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Electromagnetic Gaussian Beams and Riemannian Geometry

By Matias Dahl
Progress In Electromagnetics Research, Vol. 60, 265-291, 2006


A Gaussian beam is an asymptotic solution to Maxwell's equations that propagate along a curve; at each time instant its energy is concentrated around one point on the curve. Such a solution is of the form

E = Re{eiPθ(x,t)E0(x, t)},

where E0 is a complex vector field, P >0 is a big constant, and θ is a complex second order polynomial in coordinates adapted to the curve. In recent work by A. P. Kachalov, electromagnetic Gaussian beams have been studied in a geometric setting. Under suitable conditions on the media, a Gaussian beam is determined by Riemann-Finsler geometry depending only on the media. For example, geodesics are admissible curves for Gaussian beams and a curvature equation determines the second order terms in θ. This work begins with a derivation of the geometric equations for Gaussian beams following the work of A. P. Kachalov. The novel feature of this work is that we characterize a class of inhomogeneous anisotropic media where the induced geometry is Riemannian. Namely, if ε, μ are simultaneously diagonalizable with eigenvalues εi, μj , the induced geometry is Riemannian if and only if εiμj = εjμi for some i ≠ j. What is more, if the latter condition is not met, the geometry is ill-behaved. It is neither smooth nor convex. We also calculate Riemannian metrics for different media. In isotropic media, gij = εμδij and in more complicated media there are two Riemannian metrics due to different polarizations.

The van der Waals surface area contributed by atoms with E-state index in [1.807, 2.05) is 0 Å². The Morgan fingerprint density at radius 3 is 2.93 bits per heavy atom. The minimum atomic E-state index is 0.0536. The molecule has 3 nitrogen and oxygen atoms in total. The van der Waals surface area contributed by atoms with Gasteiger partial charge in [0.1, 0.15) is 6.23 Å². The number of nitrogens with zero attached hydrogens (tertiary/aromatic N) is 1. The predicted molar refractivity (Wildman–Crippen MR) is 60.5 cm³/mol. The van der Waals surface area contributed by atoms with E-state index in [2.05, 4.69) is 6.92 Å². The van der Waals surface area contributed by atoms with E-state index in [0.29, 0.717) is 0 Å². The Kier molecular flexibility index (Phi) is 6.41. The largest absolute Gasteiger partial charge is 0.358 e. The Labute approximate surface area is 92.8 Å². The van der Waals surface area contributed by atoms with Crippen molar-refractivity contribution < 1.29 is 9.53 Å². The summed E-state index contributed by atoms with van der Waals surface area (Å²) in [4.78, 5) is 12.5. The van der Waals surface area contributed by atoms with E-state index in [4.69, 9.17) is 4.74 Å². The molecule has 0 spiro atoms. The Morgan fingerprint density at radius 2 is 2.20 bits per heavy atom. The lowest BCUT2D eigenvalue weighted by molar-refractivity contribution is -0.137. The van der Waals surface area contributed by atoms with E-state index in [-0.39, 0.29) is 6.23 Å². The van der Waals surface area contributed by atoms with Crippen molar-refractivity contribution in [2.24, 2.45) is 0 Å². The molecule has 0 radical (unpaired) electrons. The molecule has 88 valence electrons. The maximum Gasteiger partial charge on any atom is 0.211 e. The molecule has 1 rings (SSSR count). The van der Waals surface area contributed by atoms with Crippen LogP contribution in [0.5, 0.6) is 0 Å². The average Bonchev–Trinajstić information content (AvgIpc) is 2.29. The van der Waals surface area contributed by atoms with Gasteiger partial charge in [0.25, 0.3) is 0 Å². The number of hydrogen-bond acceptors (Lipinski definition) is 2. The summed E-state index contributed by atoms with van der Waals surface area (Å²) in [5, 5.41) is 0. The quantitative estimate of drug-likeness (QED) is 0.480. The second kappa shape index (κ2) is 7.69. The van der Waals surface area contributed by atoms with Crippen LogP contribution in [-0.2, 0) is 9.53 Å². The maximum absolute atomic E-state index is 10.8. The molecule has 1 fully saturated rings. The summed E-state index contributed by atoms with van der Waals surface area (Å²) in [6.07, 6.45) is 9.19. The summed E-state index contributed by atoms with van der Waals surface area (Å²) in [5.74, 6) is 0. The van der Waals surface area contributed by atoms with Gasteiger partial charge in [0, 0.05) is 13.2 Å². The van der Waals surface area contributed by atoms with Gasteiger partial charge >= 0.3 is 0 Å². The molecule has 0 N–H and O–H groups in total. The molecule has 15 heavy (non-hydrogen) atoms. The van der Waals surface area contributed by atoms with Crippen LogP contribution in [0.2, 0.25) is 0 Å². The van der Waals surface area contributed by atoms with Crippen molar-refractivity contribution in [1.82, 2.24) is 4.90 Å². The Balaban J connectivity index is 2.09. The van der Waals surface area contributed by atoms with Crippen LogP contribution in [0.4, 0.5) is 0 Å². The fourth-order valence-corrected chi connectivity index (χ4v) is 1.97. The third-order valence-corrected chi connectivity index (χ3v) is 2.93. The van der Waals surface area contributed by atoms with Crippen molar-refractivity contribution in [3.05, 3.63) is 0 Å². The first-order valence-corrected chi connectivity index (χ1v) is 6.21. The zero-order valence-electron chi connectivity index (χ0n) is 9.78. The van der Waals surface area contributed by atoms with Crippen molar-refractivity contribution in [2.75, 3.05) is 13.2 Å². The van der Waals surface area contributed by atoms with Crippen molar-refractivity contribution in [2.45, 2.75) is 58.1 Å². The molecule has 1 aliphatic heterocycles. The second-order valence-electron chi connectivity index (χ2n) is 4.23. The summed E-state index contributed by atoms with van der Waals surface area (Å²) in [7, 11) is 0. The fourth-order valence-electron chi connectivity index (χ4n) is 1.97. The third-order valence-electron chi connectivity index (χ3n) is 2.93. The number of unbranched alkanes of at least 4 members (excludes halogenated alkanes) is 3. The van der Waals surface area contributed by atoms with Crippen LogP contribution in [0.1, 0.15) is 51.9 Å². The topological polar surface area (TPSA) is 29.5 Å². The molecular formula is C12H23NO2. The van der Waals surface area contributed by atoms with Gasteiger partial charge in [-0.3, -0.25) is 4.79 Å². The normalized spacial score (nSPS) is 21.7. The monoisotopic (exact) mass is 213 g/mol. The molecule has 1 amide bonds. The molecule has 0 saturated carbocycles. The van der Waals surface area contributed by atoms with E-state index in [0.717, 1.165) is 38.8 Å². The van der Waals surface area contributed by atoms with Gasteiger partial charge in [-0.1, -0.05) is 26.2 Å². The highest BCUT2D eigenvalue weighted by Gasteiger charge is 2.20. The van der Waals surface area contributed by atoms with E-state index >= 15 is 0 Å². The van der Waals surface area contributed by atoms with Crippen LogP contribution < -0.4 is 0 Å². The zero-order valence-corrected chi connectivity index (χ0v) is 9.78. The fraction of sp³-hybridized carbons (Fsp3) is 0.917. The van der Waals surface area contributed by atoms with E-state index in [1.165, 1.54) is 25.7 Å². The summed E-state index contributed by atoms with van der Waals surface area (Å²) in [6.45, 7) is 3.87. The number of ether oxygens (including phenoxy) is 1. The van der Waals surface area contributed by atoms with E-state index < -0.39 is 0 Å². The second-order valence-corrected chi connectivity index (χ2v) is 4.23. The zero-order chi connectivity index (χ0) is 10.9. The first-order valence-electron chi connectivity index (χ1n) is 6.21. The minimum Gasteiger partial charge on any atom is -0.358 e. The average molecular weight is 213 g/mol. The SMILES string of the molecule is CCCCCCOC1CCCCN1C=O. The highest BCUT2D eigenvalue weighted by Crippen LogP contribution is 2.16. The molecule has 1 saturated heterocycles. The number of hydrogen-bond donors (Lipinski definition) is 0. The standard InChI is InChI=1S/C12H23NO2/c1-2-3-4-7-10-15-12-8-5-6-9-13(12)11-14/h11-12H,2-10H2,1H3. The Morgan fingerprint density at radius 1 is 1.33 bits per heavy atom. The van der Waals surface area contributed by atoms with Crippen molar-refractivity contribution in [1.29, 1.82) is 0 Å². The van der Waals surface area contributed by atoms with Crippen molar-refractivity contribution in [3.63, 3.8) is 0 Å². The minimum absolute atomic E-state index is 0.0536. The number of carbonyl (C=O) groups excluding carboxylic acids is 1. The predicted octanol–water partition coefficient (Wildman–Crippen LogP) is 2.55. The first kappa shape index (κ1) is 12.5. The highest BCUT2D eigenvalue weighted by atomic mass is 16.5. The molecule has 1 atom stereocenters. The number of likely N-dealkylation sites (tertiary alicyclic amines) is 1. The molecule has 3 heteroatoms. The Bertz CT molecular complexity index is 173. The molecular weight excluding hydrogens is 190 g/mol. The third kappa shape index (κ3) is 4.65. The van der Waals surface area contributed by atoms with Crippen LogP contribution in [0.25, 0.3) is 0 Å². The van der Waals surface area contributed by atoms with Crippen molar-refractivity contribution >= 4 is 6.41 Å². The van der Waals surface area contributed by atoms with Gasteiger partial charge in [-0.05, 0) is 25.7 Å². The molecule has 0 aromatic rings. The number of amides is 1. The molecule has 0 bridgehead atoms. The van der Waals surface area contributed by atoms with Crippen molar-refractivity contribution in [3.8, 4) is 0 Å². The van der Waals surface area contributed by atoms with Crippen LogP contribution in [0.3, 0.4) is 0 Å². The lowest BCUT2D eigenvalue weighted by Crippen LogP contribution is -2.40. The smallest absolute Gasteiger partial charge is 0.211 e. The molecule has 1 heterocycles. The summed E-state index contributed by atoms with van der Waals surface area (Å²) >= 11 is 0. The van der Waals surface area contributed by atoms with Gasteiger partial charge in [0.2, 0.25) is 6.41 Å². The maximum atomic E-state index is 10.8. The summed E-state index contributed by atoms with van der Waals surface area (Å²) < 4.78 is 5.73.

(See works that cites this article)
Matias Dahl, "Electromagnetic Gaussian Beams and Riemannian Geometry," Progress In Electromagnetics Research, Vol. 60, 265-291, 2006.


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